Please allow me to quote from Katie Black, a dedicated and accomplished Ottawa-based litigation counsel (and Advocacy Club member). “I have learned as much from my mentees as I have from my mentors. The dialogue and creation of shared goals and accountability demonstrates respect and creates the relationship of trust. Sharing your goals makes them real and therefore achievable.”
It would be enough for senior professionals to “give back” to their profession by serving as mentors. The fact is that givers get. Junior professionals have a lot to offer their seniors. Senior professionals have needs, if only because they are human. Who better than a trusted professional to meet those needs? As the relationship blossoms, the dividing line blurs between who is mentor and who is mentee. Clearly, junior mentees often become excellent mentors in their own right. This track record can start as they perform that very function with their own mentor.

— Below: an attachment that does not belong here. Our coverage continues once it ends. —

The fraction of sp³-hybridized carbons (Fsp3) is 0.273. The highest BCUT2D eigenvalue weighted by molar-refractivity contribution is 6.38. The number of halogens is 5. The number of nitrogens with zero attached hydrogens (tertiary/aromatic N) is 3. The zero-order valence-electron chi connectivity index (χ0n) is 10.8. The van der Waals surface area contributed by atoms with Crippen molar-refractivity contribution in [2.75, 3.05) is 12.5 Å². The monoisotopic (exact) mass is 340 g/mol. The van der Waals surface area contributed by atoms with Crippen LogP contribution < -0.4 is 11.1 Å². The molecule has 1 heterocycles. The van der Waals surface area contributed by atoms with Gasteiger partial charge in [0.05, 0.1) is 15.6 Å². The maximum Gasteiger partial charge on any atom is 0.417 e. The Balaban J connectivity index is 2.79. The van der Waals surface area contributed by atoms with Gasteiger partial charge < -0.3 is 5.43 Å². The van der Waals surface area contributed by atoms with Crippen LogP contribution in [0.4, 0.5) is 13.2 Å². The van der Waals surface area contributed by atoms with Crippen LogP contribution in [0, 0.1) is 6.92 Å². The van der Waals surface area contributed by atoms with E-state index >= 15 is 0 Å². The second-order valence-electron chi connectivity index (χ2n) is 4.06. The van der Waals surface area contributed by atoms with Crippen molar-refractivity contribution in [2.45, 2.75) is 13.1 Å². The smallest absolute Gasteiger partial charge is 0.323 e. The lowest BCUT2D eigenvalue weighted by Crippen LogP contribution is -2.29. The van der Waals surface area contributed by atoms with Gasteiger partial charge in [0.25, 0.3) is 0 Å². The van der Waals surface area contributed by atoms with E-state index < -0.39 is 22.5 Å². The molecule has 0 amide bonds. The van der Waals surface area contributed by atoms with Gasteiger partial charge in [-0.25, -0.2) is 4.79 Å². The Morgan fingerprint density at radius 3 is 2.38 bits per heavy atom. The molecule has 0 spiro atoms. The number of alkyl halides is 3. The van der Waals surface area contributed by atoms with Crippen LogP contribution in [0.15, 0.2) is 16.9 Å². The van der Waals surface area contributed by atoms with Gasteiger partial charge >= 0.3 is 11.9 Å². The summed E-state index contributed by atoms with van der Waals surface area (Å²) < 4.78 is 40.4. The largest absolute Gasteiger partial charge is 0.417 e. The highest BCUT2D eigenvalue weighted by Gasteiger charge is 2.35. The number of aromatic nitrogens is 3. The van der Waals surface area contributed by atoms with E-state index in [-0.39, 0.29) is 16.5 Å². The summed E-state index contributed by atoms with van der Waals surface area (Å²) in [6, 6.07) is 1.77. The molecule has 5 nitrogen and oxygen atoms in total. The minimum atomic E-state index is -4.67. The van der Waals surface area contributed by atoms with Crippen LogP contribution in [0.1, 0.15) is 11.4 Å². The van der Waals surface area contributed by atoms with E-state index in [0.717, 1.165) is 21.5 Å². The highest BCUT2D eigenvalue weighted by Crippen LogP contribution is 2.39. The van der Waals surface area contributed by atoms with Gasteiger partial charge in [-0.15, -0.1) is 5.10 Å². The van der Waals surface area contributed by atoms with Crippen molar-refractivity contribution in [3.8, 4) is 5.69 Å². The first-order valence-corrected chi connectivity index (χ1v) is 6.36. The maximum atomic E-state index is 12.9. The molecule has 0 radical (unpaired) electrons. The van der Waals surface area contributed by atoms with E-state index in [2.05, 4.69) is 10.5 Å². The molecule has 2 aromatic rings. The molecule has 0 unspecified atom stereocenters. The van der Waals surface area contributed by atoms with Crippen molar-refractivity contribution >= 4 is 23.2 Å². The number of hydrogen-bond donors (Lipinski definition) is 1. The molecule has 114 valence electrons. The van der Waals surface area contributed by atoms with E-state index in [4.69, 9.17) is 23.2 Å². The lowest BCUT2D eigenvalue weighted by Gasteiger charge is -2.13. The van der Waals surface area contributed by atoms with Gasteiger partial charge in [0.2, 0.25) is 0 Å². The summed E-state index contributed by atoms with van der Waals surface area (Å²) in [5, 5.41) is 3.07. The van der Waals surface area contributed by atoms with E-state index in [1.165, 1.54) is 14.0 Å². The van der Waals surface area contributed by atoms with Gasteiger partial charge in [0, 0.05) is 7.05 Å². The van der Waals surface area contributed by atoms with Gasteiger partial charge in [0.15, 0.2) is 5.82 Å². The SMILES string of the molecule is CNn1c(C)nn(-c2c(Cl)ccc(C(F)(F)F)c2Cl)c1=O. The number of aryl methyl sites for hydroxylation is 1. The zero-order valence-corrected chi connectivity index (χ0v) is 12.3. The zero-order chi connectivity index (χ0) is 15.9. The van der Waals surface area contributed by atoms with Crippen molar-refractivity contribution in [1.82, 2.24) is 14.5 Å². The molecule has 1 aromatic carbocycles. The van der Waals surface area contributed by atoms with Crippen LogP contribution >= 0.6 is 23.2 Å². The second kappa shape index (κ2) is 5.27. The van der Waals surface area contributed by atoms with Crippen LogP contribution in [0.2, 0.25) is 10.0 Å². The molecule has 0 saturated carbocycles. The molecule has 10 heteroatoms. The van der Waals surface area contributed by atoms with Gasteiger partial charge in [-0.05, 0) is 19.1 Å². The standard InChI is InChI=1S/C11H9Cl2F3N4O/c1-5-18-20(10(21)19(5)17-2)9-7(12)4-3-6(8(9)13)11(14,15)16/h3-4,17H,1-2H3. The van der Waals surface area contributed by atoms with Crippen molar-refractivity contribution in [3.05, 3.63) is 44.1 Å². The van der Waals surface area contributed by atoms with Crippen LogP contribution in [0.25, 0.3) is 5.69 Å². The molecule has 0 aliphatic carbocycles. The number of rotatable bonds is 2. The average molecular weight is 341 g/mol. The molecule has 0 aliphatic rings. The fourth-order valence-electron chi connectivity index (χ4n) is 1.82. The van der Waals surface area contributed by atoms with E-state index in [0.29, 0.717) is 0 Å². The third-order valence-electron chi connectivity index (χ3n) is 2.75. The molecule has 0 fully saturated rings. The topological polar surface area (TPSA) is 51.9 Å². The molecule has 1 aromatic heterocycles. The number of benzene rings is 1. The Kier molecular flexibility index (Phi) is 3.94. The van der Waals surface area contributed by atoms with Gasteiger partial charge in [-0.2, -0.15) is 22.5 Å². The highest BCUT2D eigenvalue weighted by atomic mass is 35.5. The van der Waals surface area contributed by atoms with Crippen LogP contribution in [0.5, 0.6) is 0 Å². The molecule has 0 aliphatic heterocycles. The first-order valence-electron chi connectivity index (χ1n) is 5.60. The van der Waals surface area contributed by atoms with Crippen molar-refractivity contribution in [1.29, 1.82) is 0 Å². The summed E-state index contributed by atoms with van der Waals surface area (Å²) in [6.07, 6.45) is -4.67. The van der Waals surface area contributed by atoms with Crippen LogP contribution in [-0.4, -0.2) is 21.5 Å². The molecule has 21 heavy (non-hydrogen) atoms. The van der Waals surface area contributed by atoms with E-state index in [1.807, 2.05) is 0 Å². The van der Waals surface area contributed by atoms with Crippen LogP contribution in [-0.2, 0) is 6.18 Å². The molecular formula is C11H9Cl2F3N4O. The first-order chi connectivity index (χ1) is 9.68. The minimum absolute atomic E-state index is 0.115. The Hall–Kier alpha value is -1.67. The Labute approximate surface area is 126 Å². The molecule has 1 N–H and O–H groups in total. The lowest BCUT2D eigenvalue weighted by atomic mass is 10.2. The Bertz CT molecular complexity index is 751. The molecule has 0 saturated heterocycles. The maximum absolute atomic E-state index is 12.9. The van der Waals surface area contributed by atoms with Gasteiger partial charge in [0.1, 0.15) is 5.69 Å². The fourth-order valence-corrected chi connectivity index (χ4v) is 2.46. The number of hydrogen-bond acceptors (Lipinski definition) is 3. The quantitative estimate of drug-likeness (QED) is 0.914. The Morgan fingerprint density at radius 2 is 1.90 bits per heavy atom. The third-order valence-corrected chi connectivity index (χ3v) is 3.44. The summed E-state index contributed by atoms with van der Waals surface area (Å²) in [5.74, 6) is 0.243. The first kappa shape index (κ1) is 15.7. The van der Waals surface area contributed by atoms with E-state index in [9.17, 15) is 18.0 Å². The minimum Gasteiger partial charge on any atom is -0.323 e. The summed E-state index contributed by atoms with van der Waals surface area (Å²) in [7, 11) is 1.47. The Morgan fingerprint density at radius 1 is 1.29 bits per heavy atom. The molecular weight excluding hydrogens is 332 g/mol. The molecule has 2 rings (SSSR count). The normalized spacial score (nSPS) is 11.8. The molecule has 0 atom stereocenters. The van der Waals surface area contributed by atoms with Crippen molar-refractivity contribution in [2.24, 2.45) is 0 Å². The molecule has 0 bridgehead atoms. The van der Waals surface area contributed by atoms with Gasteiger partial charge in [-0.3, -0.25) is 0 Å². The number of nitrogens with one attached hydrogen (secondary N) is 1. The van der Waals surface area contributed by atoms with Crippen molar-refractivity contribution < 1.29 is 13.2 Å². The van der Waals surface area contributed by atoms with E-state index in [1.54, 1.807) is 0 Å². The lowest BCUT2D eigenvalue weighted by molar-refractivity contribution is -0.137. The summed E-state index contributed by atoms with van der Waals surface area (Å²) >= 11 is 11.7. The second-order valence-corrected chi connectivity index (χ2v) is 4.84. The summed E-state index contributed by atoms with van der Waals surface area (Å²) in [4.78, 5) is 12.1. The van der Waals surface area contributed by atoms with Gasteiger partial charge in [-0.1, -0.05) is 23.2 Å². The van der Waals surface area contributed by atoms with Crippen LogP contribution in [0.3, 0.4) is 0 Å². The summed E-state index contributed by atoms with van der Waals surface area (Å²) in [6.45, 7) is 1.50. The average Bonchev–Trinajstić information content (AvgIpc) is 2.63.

Mentoring is not all roses, compliments and good times. Mentees need far more than a pat on the back. This is what Katie refers to as “accountability”. Mentors make suggestions. Mentees should take them to heart, although the suggestions are rarely perfect solutions. Accountability is all about what happens next.
A trial lawyer since 1978, I have extensive experience in the art of asking questions, both in and out of the courtroom. I use my expertise to teach lawyers how to ask questions effectively to build rapport in interview situations. I also help politicians develop the skills necessary to adeptly handle questions from debate opponents, from the press and from the public. I am the author of a series of handbooks on the subject of interview skills for professionals.